Daren Ware believes in single-payer health care. He’s also a longtime union member, voted for Barack Obama for president, and lost his house in the last recession. But he’s still not listening to anything Democrats have to say about the party’s new economic agenda.
“I did see something about their new message about creating jobs,” he said. “And I just laughed. Like, ‘Now you’re seeing that you guys are looking stupid, and the country is more against you than for you.’ So now they want to try and reverse that.”
Mr. Ware is a commercial painter in Warren, Mich., who voted for Donald Trump last year. He’s just the kind of voter that Democrats want to woo back with their “Better Deal” message, released last month in preparation for the 2018 midterm elections. It’s a play on the “New Deal” offered by iconic Democrat Franklin D. Roosevelt, and focuses squarely on the economy.
But some Democrats contend that it’s not just “the economy, stupid,” as Bill Clinton’s campaign strategist so famously quipped during Mr. Clinton’s successful bid in 1992.
There’s also a cultural disconnect between the largely urban and suburban party of the coasts and the disaffected voters in rural America and in white working-class areas such as Michigan’s Macomb County, where Ware lives. That county, just north of Detroit, flipped for Mr. Trump last year, and helped put Michigan in the Republican column.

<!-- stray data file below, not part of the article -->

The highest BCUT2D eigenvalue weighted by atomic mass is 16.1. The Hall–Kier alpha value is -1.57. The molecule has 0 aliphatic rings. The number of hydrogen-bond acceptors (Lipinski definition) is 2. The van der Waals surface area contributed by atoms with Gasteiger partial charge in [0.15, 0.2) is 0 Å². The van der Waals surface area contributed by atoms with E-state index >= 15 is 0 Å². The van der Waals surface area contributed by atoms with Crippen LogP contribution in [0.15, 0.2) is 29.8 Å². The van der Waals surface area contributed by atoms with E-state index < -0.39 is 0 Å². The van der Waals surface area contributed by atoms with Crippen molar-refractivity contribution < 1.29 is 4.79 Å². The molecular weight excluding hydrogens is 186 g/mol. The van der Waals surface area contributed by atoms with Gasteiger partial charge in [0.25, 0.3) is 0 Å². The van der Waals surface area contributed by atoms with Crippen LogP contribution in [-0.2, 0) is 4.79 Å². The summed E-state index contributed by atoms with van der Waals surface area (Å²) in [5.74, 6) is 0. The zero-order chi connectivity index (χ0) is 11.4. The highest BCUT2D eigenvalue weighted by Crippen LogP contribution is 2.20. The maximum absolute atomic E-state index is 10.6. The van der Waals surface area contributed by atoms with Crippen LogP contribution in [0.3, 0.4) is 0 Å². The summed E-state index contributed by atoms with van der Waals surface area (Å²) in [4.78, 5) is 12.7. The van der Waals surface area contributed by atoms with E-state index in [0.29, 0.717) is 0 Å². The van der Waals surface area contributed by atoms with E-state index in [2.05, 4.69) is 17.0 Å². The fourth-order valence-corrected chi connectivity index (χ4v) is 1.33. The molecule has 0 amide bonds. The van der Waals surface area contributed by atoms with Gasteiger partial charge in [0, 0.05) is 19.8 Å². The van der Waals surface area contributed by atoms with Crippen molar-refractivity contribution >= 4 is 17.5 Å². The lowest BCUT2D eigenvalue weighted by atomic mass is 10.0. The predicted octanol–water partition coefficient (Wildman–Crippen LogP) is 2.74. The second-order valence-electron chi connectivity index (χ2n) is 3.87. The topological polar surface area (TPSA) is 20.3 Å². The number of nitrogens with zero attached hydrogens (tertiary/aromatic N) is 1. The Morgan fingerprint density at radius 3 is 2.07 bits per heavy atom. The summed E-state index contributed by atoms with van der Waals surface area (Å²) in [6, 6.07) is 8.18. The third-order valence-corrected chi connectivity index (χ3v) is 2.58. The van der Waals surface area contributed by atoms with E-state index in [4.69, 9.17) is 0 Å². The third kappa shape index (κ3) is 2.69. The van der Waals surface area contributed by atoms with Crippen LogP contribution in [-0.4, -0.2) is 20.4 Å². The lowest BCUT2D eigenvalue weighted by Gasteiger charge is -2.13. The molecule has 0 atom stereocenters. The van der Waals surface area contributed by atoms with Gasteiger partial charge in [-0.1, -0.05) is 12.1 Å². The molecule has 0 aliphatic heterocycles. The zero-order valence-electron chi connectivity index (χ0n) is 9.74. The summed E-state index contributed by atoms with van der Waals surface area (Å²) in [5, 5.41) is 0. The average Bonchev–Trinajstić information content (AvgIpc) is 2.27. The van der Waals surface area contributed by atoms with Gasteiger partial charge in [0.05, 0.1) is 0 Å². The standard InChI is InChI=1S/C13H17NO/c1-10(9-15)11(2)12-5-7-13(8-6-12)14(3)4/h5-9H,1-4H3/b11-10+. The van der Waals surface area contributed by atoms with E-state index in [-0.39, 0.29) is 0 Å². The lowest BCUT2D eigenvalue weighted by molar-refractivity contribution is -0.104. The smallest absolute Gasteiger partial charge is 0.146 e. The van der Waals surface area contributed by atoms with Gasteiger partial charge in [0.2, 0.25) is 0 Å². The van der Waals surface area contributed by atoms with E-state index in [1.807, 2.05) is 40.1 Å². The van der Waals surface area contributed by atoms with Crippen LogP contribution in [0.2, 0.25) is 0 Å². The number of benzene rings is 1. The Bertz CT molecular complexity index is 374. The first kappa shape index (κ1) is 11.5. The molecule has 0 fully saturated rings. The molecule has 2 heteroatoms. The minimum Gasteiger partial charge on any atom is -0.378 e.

Indeed, Ware, sitting inside his Ford F-150 pick-up truck at a strip-mall post office, says times are good right now. But he can’t stand the way Democrats tear down the president and he chafes against career politicians like Democratic House leader Nancy Pelosi of California.
“Unfortunately, our brand is toxic,” says David “Mudcat” Saunders, a former Democratic strategist in Roanoke, Va., speaking specifically of rural parts of the country. Democrats are “branded with anti-rural culture” and are seen as wanting to take away guns, not caring about faith, and giving jobs to Mexico and China, he says. And then there’s the “patronizing,” elitist tone.
“Stone by stone, they’re building a wall [with voters] that would make the Trump wall look like a paper fence,” says Mr. Saunders. Yet he and other Democrats are pleased that they’re at least getting a message out. That they’re for something, and not just against Trump. It’s a first step on the long hike up to the…